I have been a writer and editor for more than 25 years. I’m the founder of College & Career Press (2002); the editorial director of the CAM Report career newsletter and College Spotlight newsletter; the author and publisher of “The Morkes Report: College and Career Planning Trends” blog; and the author and publisher of Hot Health Care Careers: 30 Occupations With Fast Growth and Many New Job Openings; Nontraditional Careers for Women and Men: More Than 30 Great Jobs for Women and Men With Apprenticeships Through PhDs; They Teach That in College!?: A Resource Guide to More Than 100 Interesting College Majors, which was selected as one of the best books of the year by the library journal Voice of Youth Advocates; and other titles. They Teach That in College!? provides more information on environmental- and sustainability-related majors such as Ecotourism, Range Management, Renewable Energy, Sustainability and the Built Environment, Sustainability Studies, and Sustainable Agriculture/Organic Farming. I’m also a member of the parent advisory board at my son’s school. Stories about my work have been published in the Chicago Tribune, Chicago Sun-Times, Daily Southtown, Beverly Review, and Practical Homeschooling.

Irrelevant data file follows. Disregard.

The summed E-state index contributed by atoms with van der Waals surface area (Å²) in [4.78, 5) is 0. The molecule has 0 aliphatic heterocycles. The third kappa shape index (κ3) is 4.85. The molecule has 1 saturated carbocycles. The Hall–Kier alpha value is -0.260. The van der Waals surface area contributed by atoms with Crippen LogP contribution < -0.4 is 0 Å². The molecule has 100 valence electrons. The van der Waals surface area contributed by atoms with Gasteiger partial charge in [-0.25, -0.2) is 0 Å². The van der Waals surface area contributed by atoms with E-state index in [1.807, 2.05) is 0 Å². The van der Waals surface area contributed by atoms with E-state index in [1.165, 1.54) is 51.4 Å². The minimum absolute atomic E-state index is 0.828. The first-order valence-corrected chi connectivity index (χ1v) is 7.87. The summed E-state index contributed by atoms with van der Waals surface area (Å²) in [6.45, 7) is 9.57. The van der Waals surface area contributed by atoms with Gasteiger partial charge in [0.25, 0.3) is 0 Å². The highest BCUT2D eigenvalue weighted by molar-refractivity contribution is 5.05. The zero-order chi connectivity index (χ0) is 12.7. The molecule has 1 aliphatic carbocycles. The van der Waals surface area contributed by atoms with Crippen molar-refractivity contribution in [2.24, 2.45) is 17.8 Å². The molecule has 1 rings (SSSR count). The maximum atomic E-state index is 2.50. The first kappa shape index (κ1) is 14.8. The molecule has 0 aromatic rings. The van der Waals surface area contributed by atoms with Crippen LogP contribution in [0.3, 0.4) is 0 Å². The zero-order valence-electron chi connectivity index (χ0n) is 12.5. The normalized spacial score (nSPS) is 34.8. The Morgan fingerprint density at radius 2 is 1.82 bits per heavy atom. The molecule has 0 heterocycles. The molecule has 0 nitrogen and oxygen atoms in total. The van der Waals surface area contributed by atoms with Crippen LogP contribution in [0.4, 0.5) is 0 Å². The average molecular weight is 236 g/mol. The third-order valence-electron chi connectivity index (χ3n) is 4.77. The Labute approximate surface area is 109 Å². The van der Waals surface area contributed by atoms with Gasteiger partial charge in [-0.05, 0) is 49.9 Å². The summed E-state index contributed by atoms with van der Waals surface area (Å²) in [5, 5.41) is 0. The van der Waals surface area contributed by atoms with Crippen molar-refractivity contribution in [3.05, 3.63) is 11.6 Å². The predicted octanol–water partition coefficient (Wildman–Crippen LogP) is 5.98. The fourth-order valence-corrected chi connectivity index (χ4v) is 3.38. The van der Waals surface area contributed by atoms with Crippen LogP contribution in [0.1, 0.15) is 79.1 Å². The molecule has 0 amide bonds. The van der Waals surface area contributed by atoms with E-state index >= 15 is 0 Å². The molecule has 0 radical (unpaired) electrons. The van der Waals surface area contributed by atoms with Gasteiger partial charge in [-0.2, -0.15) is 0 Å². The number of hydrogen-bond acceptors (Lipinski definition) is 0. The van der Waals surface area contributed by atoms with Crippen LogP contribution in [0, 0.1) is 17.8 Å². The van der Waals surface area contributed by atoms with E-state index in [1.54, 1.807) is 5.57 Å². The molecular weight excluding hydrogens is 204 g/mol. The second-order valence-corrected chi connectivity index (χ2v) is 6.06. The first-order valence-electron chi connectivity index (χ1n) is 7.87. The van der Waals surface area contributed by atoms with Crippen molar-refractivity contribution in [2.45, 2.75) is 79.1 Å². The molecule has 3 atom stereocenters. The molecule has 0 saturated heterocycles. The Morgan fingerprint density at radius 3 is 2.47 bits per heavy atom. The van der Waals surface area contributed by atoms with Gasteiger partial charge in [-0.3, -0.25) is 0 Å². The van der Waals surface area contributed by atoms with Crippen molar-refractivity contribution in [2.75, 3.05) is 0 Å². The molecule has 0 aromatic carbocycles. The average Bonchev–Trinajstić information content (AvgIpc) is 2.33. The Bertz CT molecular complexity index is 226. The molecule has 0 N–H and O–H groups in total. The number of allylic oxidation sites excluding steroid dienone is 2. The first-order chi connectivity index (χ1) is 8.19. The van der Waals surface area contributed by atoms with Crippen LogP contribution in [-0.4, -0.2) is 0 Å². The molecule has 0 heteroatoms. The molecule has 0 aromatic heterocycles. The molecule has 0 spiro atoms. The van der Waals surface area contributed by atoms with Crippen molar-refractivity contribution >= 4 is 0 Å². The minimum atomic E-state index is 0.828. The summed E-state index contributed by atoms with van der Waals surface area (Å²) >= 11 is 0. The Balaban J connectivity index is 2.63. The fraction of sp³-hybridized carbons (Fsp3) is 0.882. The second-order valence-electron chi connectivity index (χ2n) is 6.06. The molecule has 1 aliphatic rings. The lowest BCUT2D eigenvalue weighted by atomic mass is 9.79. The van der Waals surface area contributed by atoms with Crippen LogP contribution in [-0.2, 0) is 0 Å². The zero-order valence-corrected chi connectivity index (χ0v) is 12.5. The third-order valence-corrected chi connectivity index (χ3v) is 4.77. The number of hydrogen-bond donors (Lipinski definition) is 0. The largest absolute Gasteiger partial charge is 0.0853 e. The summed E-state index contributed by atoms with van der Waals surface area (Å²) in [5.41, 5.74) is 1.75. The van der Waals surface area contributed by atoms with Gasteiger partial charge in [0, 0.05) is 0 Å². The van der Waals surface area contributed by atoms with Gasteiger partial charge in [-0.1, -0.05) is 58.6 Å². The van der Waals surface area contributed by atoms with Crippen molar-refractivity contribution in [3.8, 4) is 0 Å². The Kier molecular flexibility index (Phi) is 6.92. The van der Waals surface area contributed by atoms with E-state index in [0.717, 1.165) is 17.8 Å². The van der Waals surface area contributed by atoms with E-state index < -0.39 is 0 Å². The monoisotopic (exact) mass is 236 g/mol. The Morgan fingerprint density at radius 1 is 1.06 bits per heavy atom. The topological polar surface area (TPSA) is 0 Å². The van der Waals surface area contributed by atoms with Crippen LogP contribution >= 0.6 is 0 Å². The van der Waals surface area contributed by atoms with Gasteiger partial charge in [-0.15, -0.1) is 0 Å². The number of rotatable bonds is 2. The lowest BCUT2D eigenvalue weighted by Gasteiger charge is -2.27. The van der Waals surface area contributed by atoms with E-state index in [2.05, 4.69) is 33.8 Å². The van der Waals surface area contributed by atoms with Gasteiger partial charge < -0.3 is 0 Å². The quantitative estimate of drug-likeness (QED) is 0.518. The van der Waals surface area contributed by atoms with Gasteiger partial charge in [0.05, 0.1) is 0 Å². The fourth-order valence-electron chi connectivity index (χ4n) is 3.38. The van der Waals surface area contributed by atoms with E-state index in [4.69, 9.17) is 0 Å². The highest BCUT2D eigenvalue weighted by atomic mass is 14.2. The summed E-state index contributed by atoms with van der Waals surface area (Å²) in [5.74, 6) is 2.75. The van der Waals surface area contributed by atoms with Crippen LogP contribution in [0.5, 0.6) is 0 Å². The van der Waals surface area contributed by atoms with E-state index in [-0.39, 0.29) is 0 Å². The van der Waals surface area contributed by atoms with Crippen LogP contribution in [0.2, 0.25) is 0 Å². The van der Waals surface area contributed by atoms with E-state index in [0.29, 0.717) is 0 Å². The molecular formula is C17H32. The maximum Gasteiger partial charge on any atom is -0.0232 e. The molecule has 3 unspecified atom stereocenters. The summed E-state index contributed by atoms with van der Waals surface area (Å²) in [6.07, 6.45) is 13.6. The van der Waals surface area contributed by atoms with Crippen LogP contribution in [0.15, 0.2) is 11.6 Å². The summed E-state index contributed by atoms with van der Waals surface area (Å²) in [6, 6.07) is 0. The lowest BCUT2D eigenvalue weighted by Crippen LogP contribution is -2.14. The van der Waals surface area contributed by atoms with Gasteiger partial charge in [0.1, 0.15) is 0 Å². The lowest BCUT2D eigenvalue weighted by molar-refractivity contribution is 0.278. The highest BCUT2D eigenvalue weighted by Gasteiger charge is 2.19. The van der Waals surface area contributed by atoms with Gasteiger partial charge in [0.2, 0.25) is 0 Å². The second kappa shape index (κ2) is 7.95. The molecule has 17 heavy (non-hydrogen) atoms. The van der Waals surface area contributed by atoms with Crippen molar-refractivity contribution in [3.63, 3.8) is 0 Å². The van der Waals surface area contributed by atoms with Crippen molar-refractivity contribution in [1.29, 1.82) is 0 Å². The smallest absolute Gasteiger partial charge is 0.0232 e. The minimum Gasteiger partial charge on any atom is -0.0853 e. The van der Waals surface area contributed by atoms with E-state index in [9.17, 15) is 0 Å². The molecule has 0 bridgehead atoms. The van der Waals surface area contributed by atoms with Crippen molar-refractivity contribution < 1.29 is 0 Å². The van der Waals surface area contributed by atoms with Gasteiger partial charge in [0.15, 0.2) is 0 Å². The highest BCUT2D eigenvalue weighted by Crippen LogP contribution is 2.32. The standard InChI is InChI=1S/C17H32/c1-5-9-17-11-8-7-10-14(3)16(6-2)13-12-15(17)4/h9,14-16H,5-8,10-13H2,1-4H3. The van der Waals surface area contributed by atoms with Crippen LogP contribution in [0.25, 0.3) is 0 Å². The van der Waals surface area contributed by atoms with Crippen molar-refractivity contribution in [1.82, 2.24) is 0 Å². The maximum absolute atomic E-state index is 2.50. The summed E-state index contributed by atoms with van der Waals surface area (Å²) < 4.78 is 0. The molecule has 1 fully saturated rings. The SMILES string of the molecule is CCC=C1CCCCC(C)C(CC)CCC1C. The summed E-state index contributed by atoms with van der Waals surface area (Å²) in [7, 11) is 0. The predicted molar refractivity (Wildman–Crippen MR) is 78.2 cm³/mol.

In addition to these publications, I’ve written more than 40 books about careers for other publishing and media companies including Infobase (such as the venerable Encyclopedia of Careers & Vocational Guidance, the Vault Career Guide to Accounting, and many volumes in the Careers in Focus, Discovering Careers, What Can I Do Now?!, and Career Skills Library series) and Mason Crest (including those in the Careers in the Building Trades and Cool Careers in Science series).
My poetry has appeared in Cadence, Wisconsin Review, Poetry Motel, Strong Coffee, and Mid-America Review.